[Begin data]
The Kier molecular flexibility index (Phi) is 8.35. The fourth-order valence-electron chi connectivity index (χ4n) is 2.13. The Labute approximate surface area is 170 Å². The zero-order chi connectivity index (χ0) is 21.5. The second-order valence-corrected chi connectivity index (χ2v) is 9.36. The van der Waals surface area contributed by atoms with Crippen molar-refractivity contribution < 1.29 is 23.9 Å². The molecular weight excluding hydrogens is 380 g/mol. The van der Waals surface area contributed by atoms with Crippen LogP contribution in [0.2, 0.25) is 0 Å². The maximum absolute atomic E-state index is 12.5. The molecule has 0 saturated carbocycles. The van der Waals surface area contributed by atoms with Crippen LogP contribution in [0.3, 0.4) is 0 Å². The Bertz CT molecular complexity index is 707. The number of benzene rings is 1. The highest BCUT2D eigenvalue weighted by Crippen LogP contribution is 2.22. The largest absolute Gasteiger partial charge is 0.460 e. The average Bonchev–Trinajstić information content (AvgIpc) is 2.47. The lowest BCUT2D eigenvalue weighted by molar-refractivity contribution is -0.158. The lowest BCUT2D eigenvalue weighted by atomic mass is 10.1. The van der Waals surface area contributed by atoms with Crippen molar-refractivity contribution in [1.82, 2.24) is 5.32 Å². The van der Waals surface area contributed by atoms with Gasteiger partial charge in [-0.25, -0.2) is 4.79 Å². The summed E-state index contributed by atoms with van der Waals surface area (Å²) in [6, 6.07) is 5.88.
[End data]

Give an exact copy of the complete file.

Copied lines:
The Kier molecular flexibility index (Phi) is 8.35. The fourth-order valence-electron chi connectivity index (χ4n) is 2.13. The Labute approximate surface area is 170 Å². The zero-order chi connectivity index (χ0) is 21.5. The second-order valence-corrected chi connectivity index (χ2v) is 9.36. The van der Waals surface area contributed by atoms with Crippen molar-refractivity contribution < 1.29 is 23.9 Å². The molecular weight excluding hydrogens is 380 g/mol. The van der Waals surface area contributed by atoms with Crippen LogP contribution in [0.2, 0.25) is 0 Å². The maximum absolute atomic E-state index is 12.5. The molecule has 0 saturated carbocycles. The van der Waals surface area contributed by atoms with Crippen LogP contribution in [0.3, 0.4) is 0 Å². The Bertz CT molecular complexity index is 707. The number of benzene rings is 1. The highest BCUT2D eigenvalue weighted by Crippen LogP contribution is 2.22. The largest absolute Gasteiger partial charge is 0.460 e. The average Bonchev–Trinajstić information content (AvgIpc) is 2.47. The lowest BCUT2D eigenvalue weighted by molar-refractivity contribution is -0.158. The lowest BCUT2D eigenvalue weighted by atomic mass is 10.1. The van der Waals surface area contributed by atoms with Crippen molar-refractivity contribution in [1.82, 2.24) is 5.32 Å². The van der Waals surface area contributed by atoms with Gasteiger partial charge in [-0.25, -0.2) is 4.79 Å². The summed E-state index contributed by atoms with van der Waals surface area (Å²) in [6, 6.07) is 5.88.